from pathlib import Path path = Path("/home/kristina/OuterDirectory/InnerDir") try: path.mkdir() except OSError: print("Failed to make nested directory") else: print("Nested directory made")
When run, if the directory is successfully made, the output will be:
Nested directory made
If we run into errors, the following will be outputted:
Failed to make a nested directory
mkdir() method takes three parameters:
modeparameter, if given, combined with
umaskindicates which users have reading, writing, and executing privileges. By default, all users have all privileges which might not be what we want if security is an issue. We'll touch more on this later.
parentsindicates, in the case when the parent directory is missing, should the method:
- Create the missing parent directory itself (
- Or to raise an error, like in our second example (
- Create the missing parent directory itself (
exist_okspecifies if the
FileExistsErrorshould be raised if a directory of the same name already exists. Note that this error will still be raised if the file of the same name is not a directory.
Assigning Access Privileges
Let's make a directory called
SecondInnerDirectory where only the owner has all reading, writing and executing privileges, inside the non-existent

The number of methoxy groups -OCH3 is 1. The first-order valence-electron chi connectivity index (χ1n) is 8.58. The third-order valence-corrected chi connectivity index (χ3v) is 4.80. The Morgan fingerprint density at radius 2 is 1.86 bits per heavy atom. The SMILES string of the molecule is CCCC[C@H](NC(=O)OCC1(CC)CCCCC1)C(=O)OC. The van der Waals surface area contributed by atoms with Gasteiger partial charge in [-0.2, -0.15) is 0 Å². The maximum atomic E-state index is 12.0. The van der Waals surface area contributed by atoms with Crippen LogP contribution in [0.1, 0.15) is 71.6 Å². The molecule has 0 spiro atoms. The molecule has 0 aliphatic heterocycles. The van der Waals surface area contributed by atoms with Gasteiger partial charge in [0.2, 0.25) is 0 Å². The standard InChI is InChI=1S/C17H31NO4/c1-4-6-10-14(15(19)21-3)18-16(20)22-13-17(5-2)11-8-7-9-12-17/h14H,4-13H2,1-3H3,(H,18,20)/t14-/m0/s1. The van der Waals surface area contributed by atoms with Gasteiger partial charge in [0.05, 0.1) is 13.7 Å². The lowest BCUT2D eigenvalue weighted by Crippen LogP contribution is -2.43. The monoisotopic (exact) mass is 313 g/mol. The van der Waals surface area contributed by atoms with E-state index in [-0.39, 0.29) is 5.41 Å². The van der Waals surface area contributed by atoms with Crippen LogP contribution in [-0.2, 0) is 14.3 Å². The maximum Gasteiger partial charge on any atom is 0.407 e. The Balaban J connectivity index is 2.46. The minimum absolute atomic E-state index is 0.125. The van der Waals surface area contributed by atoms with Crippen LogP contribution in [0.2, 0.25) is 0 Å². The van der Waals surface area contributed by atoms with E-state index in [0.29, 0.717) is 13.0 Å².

from pathlib import Path path = Path("/home/kristina/SecondOuterDirectory/SecondInnerDirectory") path.mkdir(mode = 0o007, parents= True, exist_ok= True)
This should execute without error. If we navigate to the
SecondOuterDirectory and check it's contents from the console like so:
$ ls -al
We should get the output:
total 12 drwxrwxr-x 3 kristina kristina 4096 dec 10 01:26 . drwxr-xr-x 77 kristina kristina 4096 dec 10 01:26 .. d------r-x 2 kristina kristina 4096 dec 10 01:26 SecondInnerDirectory
Okay, so we can see that the parent directory was successfully made, but privileges aren't as expected. The owner lacks writing privilege.
The issue we have here is that
umask isn't letting us create the desired privileges. To get around this, we'll save
umask's original value, temporarily change it, and finally, return it to its original value using the
umask() method from the OS module.
umask() returns the old value of
Let's rewrite our code to test this out:
from pathlib import Path import os old_mask = os.umask(0) # Saving the old umask value and setting umask to 0 path = Path("/home/kristina/SecondOuterDirectory/SecondInnerDirectory") path.mkdir(mode = 0o007, parents= True, exist_ok= True) os.umask(old_mask) # Reverting umask value
Executing this code, and using the
ls -al command again will result in the following output:
total 12 drwxrwxrwx 3 kristina kristina 4096 dec 10 01:45 . drwxr-xr-x 77 kristina kristina 4096 dec 10 01:45 .. d------rwx 2 kristina kristina 4096 dec 10 01:45 SecondInnerDirectory
In order to safely manipulate files on many different systems, we need a robust way to handle errors such as data races. Python offers great support for this through the
Errors can always occur when working with file systems, and the best way to deal with this is by carefully setting up systems to catch all errors that can potentially crash our program or cause other issues. Writing clean code makes for durable programs.